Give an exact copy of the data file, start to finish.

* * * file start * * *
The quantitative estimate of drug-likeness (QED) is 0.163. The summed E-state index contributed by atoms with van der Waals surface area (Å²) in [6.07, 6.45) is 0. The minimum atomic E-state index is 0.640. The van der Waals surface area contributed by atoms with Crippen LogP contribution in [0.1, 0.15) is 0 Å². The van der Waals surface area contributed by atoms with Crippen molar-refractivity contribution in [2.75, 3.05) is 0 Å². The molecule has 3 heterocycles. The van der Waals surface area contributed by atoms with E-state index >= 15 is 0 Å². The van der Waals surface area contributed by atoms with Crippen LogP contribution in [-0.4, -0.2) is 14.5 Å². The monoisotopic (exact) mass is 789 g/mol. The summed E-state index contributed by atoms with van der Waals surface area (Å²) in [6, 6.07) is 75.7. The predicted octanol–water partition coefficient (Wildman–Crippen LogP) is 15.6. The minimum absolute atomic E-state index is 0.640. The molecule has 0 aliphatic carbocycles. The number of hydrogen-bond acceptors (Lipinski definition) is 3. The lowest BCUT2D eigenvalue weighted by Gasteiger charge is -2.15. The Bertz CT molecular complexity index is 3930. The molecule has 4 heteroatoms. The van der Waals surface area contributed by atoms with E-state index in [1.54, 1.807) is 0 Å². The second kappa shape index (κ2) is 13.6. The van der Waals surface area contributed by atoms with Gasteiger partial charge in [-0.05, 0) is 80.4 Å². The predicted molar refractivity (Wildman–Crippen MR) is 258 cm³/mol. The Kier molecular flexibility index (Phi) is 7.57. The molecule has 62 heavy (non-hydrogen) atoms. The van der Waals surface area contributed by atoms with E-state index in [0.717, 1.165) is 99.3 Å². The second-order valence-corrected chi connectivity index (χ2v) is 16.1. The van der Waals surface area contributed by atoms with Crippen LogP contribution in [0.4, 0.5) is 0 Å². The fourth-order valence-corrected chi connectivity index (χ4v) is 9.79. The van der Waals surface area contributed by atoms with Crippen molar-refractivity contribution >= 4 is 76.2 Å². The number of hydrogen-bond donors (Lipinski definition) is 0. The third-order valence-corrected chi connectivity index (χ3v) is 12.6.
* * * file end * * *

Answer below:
The quantitative estimate of drug-likeness (QED) is 0.163. The summed E-state index contributed by atoms with van der Waals surface area (Å²) in [6.07, 6.45) is 0. The minimum atomic E-state index is 0.640. The van der Waals surface area contributed by atoms with Crippen LogP contribution in [0.1, 0.15) is 0 Å². The van der Waals surface area contributed by atoms with Crippen molar-refractivity contribution in [2.75, 3.05) is 0 Å². The molecule has 3 heterocycles. The van der Waals surface area contributed by atoms with E-state index >= 15 is 0 Å². The van der Waals surface area contributed by atoms with Crippen LogP contribution in [-0.4, -0.2) is 14.5 Å². The monoisotopic (exact) mass is 789 g/mol. The summed E-state index contributed by atoms with van der Waals surface area (Å²) in [6, 6.07) is 75.7. The predicted octanol–water partition coefficient (Wildman–Crippen LogP) is 15.6. The minimum absolute atomic E-state index is 0.640. The molecule has 0 aliphatic carbocycles. The number of hydrogen-bond acceptors (Lipinski definition) is 3. The lowest BCUT2D eigenvalue weighted by Gasteiger charge is -2.15. The Bertz CT molecular complexity index is 3930. The molecule has 4 heteroatoms. The van der Waals surface area contributed by atoms with E-state index in [1.54, 1.807) is 0 Å². The second kappa shape index (κ2) is 13.6. The van der Waals surface area contributed by atoms with Gasteiger partial charge in [-0.05, 0) is 80.4 Å². The predicted molar refractivity (Wildman–Crippen MR) is 258 cm³/mol. The Kier molecular flexibility index (Phi) is 7.57. The molecule has 62 heavy (non-hydrogen) atoms. The van der Waals surface area contributed by atoms with E-state index in [0.717, 1.165) is 99.3 Å². The second-order valence-corrected chi connectivity index (χ2v) is 16.1. The van der Waals surface area contributed by atoms with Crippen LogP contribution in [0.4, 0.5) is 0 Å². The fourth-order valence-corrected chi connectivity index (χ4v) is 9.79. The van der Waals surface area contributed by atoms with Crippen molar-refractivity contribution >= 4 is 76.2 Å². The number of hydrogen-bond donors (Lipinski definition) is 0. The third-order valence-corrected chi connectivity index (χ3v) is 12.6.